Officials in cash-strapped Orange County have ordered the deepest cuts in staffing in years, saying they'll lay off 210 social services workers and force 4,000 other employees to take two weeks off without pay.
Not since the county's 1994 bankruptcy, when nearly 2,000 workers lost their jobs, has Orange County been in such financial straits, a result of shrinking sales tax revenue, falling property values and reduced state funding.
County officials, who still have the option to change or withdraw the plan, would not say when they will implement it. They are scheduled to meet with union officials Friday to discuss the cuts but have given no indication that they will change their plans.
The lost workers and forced furloughs would have an immediate effect on some of the county's neediest. Officials say many of the affected workers process welfare applications and that people applying for public assistance could expect longer lines and longer waits.
Local governments throughout the state have been forced to cut costs and eliminate jobs as a result of the recession, which has eroded consumer spending and the value of real estate. But Orange County is the first large county in Southern California to propose mass layoffs of workers, a move they predict may ripple across other counties in the coming year.
So far, officials in Los Angeles have been forced to take only modest steps to tighten budgets -- a hiring freeze, construction work delays -- but fear that the same problems plaguing their neighbor to the south could surface in L.A. County in the coming year.
"What Orange County is going through may foreshadow our situation if the governor and the Legislature cut any more social services," said Miguel Santana, deputy chief executive in charge of social services in Los Angeles County.
In the Inland Empire, which has been among the hardest hit areas in the nation in terms of unemployment and falling property tax revenue, neither Riverside County nor San Bernardino County has ordered widespread layoffs. Instead, budget cuts have been ordered, hiring freezes initiated and early retirement packages offered.
"We have always been fanatical in terms of avoiding layoffs," said David Wert, spokesman for San Bernardino County. "We don't want to send people away without a job."
However, Riverside County has ordered a 25% spending cut over the next four years that could potentially involve layoffs. The county is also offering early retirement packages to thousands of employees, with incentives such as subsidizing medical insurance until 2011.
The planned job reductions in Orange County were announced during a tense meeting of county and union officials Wednesday afternoon in Santa Ana. All of the planned cutbacks were in the Social Services Agency, the result of an expected $20-million reduction in state funding.
Social Services has been hit harder than other O.C. agencies because it relies heavily on state realignment funding -- primarily sales tax and vehicle license fees -- that has been heavily affected by the recession. As consumer spending declines -- new car sales are down 18% across California -- the state has less money to pass down to counties.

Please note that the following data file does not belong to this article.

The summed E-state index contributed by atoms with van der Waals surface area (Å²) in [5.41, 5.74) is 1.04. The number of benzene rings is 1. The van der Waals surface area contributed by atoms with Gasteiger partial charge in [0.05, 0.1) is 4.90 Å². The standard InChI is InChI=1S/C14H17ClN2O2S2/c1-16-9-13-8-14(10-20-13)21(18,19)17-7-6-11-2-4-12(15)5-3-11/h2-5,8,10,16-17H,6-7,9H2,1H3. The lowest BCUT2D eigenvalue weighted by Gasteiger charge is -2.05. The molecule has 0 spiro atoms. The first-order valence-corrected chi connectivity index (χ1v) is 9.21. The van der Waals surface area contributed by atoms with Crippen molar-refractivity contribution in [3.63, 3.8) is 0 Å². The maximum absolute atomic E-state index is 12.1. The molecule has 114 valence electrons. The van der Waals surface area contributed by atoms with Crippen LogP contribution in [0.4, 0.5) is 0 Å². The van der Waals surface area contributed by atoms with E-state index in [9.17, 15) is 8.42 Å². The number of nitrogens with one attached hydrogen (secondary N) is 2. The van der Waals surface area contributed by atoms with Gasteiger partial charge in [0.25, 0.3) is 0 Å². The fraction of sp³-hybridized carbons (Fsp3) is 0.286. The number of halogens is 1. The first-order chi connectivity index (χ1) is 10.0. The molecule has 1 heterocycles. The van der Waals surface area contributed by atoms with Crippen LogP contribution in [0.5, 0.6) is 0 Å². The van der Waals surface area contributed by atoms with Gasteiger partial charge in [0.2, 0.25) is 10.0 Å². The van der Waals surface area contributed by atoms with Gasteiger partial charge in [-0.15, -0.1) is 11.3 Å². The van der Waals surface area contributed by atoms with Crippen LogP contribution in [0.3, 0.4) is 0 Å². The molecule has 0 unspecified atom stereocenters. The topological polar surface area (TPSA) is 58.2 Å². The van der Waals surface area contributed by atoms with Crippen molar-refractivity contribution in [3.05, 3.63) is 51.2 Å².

The county plans to lay off the 210 social service workers and force the remaining 4,000 social service employees to take two weeks off without pay before June 30, said Carl Crown, the county's human resources director. The forced work furlough will affect everyone from secretaries to Executive Director Ingrid Harita, who stands to lose $7,500 of her $197,000 salary.
By forcing everyone left in the Social Services Agency to take unpaid leave, the county hopes to avoid laying off 415 more workers, Crown said.
Orange County officials have yet to decide when to implement the cutbacks and are still in the midst of bargaining with unions that represent county workers. County officials met in closed session with county supervisors Tuesday -- receiving the go-ahead to make the cuts -- before breaking the news to workers.
Enraged union officials suggested that the county look elsewhere to save money, suggesting it cut perks for executives and managers -- including car allowances and enhanced retirement benefits -- before forcing layoffs and unpaid days off.
"If they don't step up and show good faith by taking away those perks, this is going to get very ugly, very fast," said Nick Berardino, general manager of the Orange County Employees Assn., the county's largest union.
Last week, concerned about possible layoffs, Berardino proposed that all county employees voluntarily take unpaid leave during the holidays to help avoid job cuts. He said the union would probably file a lawsuit if the county forces workers to take time off without pay.
"The people that are here are crying. The anger level is beyond anything I've ever seen," Berardino said.
John Moorlach, chairman of the Orange County Board of Supervisors, said the county has been forced to make some tough decisions because of the cutback in revenue.
"The facts are the facts. We can only afford what we can afford. That means we have to start taking some measures which are unfortunate, especially in December," Moorlach said. "But we're not alone. The private sector has been dealing with this issue for some time and now it's our turn."
Many of the targeted employees are social workers and welfare eligibility technicians, who help determine whether applicants are eligible for public assistance, officials said. The cutbacks will probably mean it will take longer to process applications for public assistance, officials said.
L.A. County Supervisor Mark Ridley-Thomas said he would oppose such cutbacks in his county.
Garrett Therolf, Molly Hennessy-Fiske and David Kelly contributed to this report.